With the growing number of Omicron cases throughout the world, so too have cases increased on cruise ships across the industry.
In an effort to improve the care of those crew members completing quarantine, Royal Caribbean has designated the Serenade of the Seas as a hospital ship for those who have tested positive for covid-19.
What's it like onboard? News stories have sensationalized the poor conditions onboard cruise ships, however, this does not seem to be the case currently.
Martina, a Royal Caribbean crew member onboard the Serenade of the Seas has provided a glimpse into her day to day experience, showing us what it is really like to live and work on a quarantine ship.
Onboard the Serenade of the Seas
Recording her experience during a week of sailing, crew member, Martina, who is from Argentina, gives her opinions and interviews crew members as the Serenade of the Seas sails from its current homeport of Tampa to Cozumel, Roatan and Belize.
The ship takes on fuel, food and mail in Tampa before it voyages out to pick up and transfer crew members. Serenade of the Seas takes on infected crew members who have tested positive for Covid-19 but are largely asymptomatic.
Once the crew completes their 10 day isolation period, they can leave. Some stay the night in a hotel before going back to a ship or others take an early vacation prior to their next assignment.
Why is a quarantine ship necessary?
Talking about the transformation of Serenade of the Seas from a ship for leisure travel to caring for crew members, Martina explains the importance of their mandate, “to relieve the pressure on the amount of Covid Cases around the fleet”.
She also notes that there are a number of challenges in caring for quarantining crew along with cruise passengers. Onboard the hospital ship they get the care they need from medical staff and guest services, along with good food.
Normally crew live in compact quarters on cruise ships, so this gives them the opportunity to spread out, along with separating them from the healthy crew members.
Photo by The Curious Lens of Martina from Argentina
Martina sat down with 4 crew members from the Adventure of the Seas who had finished their isolation period and were now enjoying a couple of days off before returning to work.
She prefaced the interview by acknowledging that on some occasions, quarantine conditions could have been improved and it was tough managing crew and passengers on an operational ship.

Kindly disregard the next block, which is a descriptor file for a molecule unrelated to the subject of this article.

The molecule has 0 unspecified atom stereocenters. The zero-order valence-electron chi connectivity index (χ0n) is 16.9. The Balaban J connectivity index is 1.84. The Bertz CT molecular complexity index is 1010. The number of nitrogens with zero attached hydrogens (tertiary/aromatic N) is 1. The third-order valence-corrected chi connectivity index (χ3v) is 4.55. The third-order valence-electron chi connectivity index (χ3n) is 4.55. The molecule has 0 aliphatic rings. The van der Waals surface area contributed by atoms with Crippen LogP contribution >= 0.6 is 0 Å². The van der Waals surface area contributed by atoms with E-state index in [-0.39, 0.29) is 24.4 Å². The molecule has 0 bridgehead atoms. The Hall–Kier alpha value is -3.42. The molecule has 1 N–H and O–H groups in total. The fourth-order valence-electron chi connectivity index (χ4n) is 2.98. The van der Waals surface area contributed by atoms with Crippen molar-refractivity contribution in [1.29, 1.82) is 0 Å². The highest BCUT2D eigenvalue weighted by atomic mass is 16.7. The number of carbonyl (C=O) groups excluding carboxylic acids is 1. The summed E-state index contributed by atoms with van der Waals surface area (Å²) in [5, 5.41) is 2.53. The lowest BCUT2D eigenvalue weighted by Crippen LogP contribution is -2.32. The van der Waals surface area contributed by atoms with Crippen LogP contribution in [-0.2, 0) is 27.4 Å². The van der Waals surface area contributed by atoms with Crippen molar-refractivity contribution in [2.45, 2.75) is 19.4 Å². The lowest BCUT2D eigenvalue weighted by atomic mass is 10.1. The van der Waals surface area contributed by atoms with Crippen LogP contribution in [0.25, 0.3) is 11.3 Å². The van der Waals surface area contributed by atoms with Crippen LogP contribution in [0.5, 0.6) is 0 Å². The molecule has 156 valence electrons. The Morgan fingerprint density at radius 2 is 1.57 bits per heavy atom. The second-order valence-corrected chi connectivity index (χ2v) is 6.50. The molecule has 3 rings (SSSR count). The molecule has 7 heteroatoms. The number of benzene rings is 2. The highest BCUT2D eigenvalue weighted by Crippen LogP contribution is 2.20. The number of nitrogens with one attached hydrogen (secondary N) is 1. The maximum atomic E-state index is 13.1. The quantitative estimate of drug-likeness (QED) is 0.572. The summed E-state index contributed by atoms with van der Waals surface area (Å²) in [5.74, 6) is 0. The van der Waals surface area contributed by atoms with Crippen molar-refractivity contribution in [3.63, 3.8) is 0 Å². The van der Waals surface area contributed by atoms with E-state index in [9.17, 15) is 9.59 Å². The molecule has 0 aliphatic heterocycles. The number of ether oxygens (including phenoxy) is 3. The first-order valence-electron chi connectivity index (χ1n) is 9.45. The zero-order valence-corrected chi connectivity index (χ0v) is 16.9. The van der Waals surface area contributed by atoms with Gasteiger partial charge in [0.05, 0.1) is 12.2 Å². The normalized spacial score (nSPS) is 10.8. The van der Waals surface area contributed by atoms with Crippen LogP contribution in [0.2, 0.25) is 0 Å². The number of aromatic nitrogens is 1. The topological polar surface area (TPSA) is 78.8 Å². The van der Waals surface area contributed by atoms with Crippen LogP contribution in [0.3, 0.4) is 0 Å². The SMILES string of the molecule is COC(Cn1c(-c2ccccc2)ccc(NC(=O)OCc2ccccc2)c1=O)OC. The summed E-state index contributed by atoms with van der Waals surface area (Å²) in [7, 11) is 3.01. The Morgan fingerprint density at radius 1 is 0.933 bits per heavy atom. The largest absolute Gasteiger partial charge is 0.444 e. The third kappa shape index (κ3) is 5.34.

The process on Serenade of the Seas now seems to be running more smoothly, based on feedback.
During the informal discussion, the crew members had high praise for their treatment onboard the ship, adding that the food was “amazing”.
On a ship with no passengers, they have more cabins and access to more spacious rooms, including some with balconies. The staff chime in saying it was great to get fresh air, a significant improvement from windowless cabins, and they did not have to share rooms. One lucky crew member was quite pleased to have received a junior balcony cabin.
There was also more staff/resources to take care of them since there were no guests onboard. Frequent check-ins from guest services and the medical personnel made them feel well cared for.
Impact on crew positions
Many have speculated as to the impact on crew jobs, due to the Serenade’s reassignment.
Martina spent some time explaining how the conversion to a quarantine ship has affected the crew since they were no longer serving guests. “Going home doesn't meet losing your job," she said.
The Serenade of the Seas was scheduled to go into to dry-dock for refurbishment in a couple of months. So, for some, they were given the opportunity to take an early vacation.
For those with more time left on their contracts, they were given the option to reassign to other ships.
Progress to date
Although there have been some issues in the past, Martina says that “we need to celebrate when the right decisions are made". And that the strategy of having a separate quarantine ship has improved the overall conditions for staff.
Although the media portrays these ships negatively, most of the crew Martina spoke with were asymptomatic and just needed to wait out their quarantine time. Being on the Serenade of the Seas made that process much easier and more comfortable.
Time on the ship also provides the opportunity to provide booster shots to crew members for enhanced immunity. Royal Caribbean already requires staff to be fully vaccinated.
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